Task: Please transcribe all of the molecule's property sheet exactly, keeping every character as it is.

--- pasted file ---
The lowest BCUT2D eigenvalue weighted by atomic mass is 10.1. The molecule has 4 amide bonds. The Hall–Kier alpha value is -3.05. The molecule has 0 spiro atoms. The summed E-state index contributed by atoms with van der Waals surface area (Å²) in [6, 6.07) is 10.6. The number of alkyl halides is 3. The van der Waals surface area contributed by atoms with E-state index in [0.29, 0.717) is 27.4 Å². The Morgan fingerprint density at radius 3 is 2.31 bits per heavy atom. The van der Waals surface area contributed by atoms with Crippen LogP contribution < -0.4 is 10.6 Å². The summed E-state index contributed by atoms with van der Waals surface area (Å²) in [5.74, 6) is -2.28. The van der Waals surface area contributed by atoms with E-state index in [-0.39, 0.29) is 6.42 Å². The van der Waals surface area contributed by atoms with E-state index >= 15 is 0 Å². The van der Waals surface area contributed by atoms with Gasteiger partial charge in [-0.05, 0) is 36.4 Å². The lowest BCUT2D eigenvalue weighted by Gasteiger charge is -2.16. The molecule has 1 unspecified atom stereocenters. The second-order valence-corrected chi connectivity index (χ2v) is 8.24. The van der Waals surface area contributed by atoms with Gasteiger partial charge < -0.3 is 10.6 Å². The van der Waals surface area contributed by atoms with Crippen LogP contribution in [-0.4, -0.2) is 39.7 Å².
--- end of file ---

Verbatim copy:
The lowest BCUT2D eigenvalue weighted by atomic mass is 10.1. The molecule has 4 amide bonds. The Hall–Kier alpha value is -3.05. The molecule has 0 spiro atoms. The summed E-state index contributed by atoms with van der Waals surface area (Å²) in [6, 6.07) is 10.6. The number of alkyl halides is 3. The van der Waals surface area contributed by atoms with E-state index in [0.29, 0.717) is 27.4 Å². The Morgan fingerprint density at radius 3 is 2.31 bits per heavy atom. The van der Waals surface area contributed by atoms with Crippen LogP contribution < -0.4 is 10.6 Å². The summed E-state index contributed by atoms with van der Waals surface area (Å²) in [5.74, 6) is -2.28. The van der Waals surface area contributed by atoms with E-state index in [-0.39, 0.29) is 6.42 Å². The van der Waals surface area contributed by atoms with E-state index >= 15 is 0 Å². The van der Waals surface area contributed by atoms with Gasteiger partial charge in [-0.05, 0) is 36.4 Å². The lowest BCUT2D eigenvalue weighted by Gasteiger charge is -2.16. The molecule has 1 unspecified atom stereocenters. The second-order valence-corrected chi connectivity index (χ2v) is 8.24. The van der Waals surface area contributed by atoms with Gasteiger partial charge < -0.3 is 10.6 Å². The van der Waals surface area contributed by atoms with Crippen LogP contribution in [-0.4, -0.2) is 39.7 Å².